Iowa state officials confirmed on Wednesday morning that the first case of swine flu infecting a cat had been discovered. It is believed that the 13-year-old indoor cat caught the virus from someone living in the same household who had also been infected. The cat was treated at the Lloyd Veterinary Medical Center at Iowa State University’s College of Veterinary Medicine, and is now expected to make a full recovery.
"Two of the three members of the family that owns the pet had suffered from influenza-like illness before the cat became ill," said IDPH Public Health Veterinarian, Dr. Ann Garvey. "This is not completely unexpected, as other strains of influenza have been found in cats in the past."
Before Wednesday’s news, only humans, pigs, birds and ferrets had been diagnosed with swine flu. Two weeks ago we reported that a ferret in Oregon had been diagnosed with swine flu after catching it from a person in the same household. Because the swine flu virus contains genetic elements of human, pig and avian flu viruses, it had seemed very unlikely that this strain would have the ability to infect hosts which are not humans, pigs or birds. Now that a ferret and a cat have been been confirmed as being infected, it would seem just as likely that dogs may become susceptible. The implications of this finding are that domestic animals which are susceptible to influenza A viruses could not only catch Swine Flu from their owners but could also transmit the virus to them. Veterinarians are also concerned that cats and dogs have lower inherent immunity to flu viruses than other species that are frequently infected by influenza viruses.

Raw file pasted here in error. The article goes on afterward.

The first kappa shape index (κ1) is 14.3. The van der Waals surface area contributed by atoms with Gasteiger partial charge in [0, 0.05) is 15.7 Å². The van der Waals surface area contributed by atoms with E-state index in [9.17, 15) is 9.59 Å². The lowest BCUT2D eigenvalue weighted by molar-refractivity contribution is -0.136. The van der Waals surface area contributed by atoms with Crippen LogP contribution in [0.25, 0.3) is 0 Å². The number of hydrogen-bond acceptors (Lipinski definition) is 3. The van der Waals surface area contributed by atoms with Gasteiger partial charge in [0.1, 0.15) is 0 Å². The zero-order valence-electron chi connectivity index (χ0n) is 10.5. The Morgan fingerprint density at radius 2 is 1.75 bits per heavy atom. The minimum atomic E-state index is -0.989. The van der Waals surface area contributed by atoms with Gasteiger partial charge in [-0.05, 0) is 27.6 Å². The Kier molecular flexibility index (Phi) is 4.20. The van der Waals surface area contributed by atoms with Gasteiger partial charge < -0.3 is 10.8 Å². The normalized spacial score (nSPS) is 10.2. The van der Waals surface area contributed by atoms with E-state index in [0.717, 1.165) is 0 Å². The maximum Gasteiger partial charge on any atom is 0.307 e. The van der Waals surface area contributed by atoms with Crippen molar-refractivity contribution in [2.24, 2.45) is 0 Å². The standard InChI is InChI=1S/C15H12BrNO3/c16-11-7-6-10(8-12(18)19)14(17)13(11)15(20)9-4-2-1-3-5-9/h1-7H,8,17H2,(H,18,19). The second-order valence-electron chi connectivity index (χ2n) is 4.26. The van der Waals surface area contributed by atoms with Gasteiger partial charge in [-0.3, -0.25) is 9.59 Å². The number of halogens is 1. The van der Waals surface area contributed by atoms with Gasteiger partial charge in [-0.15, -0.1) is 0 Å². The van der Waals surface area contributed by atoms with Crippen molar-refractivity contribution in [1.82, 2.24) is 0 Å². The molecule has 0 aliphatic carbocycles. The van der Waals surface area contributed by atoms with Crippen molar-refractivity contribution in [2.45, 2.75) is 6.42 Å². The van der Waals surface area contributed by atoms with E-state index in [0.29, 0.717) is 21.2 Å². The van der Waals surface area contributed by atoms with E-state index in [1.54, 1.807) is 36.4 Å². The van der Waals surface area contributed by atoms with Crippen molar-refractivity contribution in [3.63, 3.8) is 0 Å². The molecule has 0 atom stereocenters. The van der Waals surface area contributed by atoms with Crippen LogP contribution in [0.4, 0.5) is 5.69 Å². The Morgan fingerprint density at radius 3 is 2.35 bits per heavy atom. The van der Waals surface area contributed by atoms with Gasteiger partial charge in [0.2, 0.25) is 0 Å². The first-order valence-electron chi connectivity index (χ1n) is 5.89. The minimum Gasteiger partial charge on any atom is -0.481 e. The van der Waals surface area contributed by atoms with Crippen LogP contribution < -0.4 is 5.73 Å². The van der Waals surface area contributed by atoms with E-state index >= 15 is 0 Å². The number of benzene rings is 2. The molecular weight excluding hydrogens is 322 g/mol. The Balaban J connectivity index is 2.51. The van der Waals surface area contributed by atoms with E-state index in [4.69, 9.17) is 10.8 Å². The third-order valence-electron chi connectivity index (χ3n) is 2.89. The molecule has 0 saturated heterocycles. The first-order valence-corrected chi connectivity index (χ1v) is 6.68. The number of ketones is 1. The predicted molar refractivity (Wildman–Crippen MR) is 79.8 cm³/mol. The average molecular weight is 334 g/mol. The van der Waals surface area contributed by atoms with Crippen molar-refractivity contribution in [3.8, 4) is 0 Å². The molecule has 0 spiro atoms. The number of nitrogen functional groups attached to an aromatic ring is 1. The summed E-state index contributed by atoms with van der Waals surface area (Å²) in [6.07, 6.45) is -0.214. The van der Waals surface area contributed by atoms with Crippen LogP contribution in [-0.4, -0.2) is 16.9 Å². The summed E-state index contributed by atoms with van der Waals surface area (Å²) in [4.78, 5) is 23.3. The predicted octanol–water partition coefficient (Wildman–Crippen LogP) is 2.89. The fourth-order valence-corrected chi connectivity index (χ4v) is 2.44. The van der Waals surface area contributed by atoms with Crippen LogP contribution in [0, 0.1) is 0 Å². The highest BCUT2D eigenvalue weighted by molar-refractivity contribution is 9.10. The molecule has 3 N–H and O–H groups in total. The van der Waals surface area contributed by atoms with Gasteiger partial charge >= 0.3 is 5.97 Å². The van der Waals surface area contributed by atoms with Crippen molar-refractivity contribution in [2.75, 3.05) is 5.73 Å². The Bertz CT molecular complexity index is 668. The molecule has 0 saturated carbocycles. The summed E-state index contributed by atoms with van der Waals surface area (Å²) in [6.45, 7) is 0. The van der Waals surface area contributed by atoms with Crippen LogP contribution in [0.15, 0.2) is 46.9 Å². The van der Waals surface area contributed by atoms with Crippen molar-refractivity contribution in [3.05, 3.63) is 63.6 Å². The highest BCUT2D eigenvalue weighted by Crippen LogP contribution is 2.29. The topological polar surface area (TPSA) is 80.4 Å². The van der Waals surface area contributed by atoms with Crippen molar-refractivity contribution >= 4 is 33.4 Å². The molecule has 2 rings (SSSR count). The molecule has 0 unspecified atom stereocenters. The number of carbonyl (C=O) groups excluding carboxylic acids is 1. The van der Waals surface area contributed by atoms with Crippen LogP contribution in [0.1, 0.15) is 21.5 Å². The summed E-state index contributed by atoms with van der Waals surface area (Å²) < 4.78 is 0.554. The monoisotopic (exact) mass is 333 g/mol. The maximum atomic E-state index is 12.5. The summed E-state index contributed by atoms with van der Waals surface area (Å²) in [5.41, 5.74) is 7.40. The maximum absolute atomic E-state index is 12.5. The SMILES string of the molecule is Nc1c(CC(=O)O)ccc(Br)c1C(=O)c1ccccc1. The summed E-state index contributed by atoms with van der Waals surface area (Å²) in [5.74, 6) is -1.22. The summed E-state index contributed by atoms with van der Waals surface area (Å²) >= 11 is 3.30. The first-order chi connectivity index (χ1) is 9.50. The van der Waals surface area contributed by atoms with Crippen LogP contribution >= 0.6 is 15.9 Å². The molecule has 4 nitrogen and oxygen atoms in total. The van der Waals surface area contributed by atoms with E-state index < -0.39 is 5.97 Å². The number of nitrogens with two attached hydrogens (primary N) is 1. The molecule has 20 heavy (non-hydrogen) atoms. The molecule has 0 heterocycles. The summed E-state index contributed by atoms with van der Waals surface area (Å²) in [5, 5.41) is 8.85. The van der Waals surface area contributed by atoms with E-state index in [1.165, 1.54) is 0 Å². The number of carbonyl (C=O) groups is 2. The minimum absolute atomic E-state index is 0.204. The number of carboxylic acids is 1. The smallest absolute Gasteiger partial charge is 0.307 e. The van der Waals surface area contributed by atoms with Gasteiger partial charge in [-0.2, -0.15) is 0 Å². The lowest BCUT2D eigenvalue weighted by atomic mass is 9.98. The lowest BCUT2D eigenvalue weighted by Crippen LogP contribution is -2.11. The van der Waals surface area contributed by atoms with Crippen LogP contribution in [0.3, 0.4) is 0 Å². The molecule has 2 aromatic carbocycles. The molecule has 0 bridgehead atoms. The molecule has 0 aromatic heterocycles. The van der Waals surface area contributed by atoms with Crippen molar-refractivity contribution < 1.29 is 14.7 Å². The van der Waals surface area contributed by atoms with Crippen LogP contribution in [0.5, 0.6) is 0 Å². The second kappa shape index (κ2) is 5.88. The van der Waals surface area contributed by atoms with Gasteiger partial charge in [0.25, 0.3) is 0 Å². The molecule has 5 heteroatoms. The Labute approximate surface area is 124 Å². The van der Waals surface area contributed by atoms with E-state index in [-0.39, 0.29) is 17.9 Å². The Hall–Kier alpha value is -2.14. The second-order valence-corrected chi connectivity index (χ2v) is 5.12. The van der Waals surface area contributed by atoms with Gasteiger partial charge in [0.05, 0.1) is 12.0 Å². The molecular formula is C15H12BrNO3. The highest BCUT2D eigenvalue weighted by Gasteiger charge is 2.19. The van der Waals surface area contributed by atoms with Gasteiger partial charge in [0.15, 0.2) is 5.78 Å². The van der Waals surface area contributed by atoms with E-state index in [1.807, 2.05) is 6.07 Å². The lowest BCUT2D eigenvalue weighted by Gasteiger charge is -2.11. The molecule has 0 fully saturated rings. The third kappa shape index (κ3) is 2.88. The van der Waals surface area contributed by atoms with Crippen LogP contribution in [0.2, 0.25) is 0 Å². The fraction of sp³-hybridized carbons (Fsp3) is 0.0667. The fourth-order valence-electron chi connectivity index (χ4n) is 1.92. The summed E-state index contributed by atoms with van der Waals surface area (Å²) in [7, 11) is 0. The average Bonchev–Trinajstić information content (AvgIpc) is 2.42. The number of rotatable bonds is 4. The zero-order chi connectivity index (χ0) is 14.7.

"Indoor pets that live in close proximity to someone who has been sick are at risk and it is wise to monitor their health to ensure they aren’t showing signs of illness," said Dr. David Schmitt, State Veterinarian for Iowa.